Ruth Dawson is ordained a priest at the age of 71 after having her faith tested by a series of difficult family experiences.
Ruth, who trained at Lindisfarne Regional Training Partnership, becomes a priest at Heighington, St Michael and Darlington, St Matthew with St Luke.
Born in Scunthorpe, Lincolnshire, she made her career in the commercial sector, beginning as a secretary and progressing through to Administrative Management and Personnel work.
She said: “Since mid-life I have felt that there was something more I had to give, but the time never seemed to be quite right.
“Then, after retiring, I found I could no longer ignore the pull that I felt to more formal ministry, and so I commenced training to be a Reader. This opened my mind even more and made me realise my deep desire to be involved in growing Christ’s body in the Church through the administering of the sacraments.
“My first year of curacy has been the most challenging. The day after ordination, my youngest daughter told us she had breast cancer, and I began travelling down to Lincolnshire every three weeks to be there for her chemotherapy sessions. Then, in August I suffered a stroke and was hospitalised for almost six weeks.
“On my discharge, my husband, whose health has been vulnerable for a number of years, was once again unwell. The week before Christmas things improved for him and we thought that once again we were “out of the woods”. Sadly, on 29 December, he suffered a massive and fatal heart attack at our home.
“A month later my son was made redundant. All this has proved immensely challenging – trying to rationalise and understand, trying to see where God was amidst all this sadness, trying to discern how I could turn this to a positive in my own life and in my ministry. Trying to embrace new life after illness and bereavement.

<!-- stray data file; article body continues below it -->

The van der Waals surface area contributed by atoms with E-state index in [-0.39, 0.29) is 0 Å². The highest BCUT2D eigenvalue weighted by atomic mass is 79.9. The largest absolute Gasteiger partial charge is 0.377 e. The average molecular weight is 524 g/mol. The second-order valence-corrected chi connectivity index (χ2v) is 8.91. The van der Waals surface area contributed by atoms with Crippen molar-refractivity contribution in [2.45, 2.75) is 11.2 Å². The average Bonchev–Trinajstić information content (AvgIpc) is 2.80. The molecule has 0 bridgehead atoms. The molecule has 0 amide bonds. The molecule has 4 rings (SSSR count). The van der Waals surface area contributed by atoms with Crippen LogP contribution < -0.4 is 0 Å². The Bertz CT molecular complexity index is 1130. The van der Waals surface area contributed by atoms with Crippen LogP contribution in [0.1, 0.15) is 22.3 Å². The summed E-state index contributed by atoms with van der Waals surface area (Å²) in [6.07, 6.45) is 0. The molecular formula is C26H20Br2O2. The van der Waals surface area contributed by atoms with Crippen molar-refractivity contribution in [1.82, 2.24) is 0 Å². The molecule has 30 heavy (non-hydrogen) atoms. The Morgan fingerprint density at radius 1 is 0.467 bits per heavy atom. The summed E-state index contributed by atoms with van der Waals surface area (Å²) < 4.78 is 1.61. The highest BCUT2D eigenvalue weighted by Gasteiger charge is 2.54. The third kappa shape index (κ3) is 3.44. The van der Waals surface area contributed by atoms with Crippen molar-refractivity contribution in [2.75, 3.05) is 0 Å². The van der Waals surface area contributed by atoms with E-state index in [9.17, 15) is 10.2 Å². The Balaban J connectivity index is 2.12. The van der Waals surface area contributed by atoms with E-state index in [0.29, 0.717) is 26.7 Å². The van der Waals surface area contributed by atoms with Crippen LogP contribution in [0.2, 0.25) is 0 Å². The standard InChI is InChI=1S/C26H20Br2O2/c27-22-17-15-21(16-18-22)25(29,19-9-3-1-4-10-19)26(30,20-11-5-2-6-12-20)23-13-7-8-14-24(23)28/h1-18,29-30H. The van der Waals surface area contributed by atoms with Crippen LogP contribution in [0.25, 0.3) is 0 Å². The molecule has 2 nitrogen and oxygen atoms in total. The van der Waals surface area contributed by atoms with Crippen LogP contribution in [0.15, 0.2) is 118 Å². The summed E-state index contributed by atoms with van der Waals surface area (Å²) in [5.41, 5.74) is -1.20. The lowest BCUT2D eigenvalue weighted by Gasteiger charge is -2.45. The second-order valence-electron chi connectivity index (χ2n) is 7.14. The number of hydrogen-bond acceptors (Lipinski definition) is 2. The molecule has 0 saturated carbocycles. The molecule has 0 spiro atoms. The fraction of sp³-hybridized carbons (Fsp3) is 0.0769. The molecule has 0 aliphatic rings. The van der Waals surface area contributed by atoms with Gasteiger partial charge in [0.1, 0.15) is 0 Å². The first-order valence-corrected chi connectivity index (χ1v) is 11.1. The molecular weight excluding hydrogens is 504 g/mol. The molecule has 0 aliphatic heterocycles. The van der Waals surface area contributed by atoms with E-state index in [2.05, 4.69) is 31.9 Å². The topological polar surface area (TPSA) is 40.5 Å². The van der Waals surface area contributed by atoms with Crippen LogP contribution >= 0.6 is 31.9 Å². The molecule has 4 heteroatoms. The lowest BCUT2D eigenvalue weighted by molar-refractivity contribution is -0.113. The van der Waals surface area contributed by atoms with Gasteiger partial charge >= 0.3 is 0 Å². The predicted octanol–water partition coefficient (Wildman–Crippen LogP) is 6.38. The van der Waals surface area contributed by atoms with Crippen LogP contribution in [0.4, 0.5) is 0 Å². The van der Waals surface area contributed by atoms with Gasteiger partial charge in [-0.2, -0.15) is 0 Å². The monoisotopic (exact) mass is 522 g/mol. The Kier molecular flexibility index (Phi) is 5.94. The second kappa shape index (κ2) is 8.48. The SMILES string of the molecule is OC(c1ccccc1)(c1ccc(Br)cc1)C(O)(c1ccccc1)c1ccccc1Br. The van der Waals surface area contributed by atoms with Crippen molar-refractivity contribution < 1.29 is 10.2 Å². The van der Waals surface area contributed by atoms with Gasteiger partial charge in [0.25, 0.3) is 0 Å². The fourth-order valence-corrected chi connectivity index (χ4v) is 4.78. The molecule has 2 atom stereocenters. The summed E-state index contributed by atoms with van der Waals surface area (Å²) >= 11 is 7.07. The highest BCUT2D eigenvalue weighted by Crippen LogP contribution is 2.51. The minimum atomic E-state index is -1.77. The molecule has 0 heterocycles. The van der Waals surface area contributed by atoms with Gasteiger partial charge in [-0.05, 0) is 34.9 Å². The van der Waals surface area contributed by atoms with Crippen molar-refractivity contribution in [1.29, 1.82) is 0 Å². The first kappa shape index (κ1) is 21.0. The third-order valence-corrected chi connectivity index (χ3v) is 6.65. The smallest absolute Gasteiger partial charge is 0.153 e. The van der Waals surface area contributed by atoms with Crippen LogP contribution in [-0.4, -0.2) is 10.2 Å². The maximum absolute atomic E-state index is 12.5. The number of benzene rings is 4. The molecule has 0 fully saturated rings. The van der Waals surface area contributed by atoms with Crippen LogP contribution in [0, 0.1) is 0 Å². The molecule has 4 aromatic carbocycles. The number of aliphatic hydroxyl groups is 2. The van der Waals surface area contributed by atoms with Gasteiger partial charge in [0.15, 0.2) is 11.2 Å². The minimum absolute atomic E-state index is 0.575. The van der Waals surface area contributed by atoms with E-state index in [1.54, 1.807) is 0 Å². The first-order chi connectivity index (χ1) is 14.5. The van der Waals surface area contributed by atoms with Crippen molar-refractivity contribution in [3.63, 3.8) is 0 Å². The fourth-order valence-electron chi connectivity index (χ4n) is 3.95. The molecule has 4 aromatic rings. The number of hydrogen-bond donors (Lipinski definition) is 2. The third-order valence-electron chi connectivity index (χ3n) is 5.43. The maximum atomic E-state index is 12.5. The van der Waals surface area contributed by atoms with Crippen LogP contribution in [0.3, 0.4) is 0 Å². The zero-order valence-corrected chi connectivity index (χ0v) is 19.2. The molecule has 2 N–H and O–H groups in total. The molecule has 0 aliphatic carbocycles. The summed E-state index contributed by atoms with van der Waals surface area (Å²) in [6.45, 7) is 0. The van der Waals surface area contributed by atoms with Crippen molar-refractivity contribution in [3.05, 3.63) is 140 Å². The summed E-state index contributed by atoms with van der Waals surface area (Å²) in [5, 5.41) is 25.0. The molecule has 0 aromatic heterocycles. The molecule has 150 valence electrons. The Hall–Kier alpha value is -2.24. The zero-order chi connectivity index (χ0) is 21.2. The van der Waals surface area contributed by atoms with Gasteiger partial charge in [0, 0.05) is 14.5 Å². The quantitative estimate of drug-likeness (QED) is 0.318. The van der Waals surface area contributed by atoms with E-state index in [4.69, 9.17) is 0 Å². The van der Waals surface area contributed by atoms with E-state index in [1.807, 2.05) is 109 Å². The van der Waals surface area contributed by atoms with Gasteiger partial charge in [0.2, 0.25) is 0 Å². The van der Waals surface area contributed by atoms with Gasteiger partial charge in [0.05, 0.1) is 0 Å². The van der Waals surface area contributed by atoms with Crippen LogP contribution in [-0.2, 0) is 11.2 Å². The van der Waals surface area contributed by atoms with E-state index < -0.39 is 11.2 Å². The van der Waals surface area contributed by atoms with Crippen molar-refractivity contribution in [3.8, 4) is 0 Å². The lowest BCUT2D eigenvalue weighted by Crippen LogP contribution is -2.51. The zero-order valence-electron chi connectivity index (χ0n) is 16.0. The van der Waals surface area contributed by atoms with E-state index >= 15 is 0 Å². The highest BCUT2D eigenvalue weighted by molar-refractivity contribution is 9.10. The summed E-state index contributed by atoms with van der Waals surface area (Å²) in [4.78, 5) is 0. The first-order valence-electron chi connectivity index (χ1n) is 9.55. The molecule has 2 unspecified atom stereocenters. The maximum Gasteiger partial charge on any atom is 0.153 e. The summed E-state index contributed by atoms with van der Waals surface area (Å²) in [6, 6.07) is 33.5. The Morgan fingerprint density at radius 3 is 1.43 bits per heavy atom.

“This Easter was a poignant time as my own experiences and challenges made me realise even more the sacrifice Jesus made for us – how hard it is to carry the cross.
“When I had my stroke I feared that I would not be able to carry out my ministry but I realised that it was happening even whilst I was in hospital. I came closer to the suffering of others and I found that nurses and patients, on finding that I was ordained, wanted to talk to me about faith. I feared that my parishioners might feel they could not approach me with their problems because of mine, but in fact my vulnerability gave me more empathy with them and they approached me more. This was even more apparent following my bereavement.
“Thankfully, I feel that slowly I am turning my negatives into positives , with the help of being held in prayer and supported by family, Church family and very good friends. And all the time I feel that my husband is with me, supporting me in what I do.”
Ruth will be ordained Priest by the Bishop of Durham, The Right Reverend Paul Butler in Durham Cathedral at 5.00pm on Saturday 2nd July 2016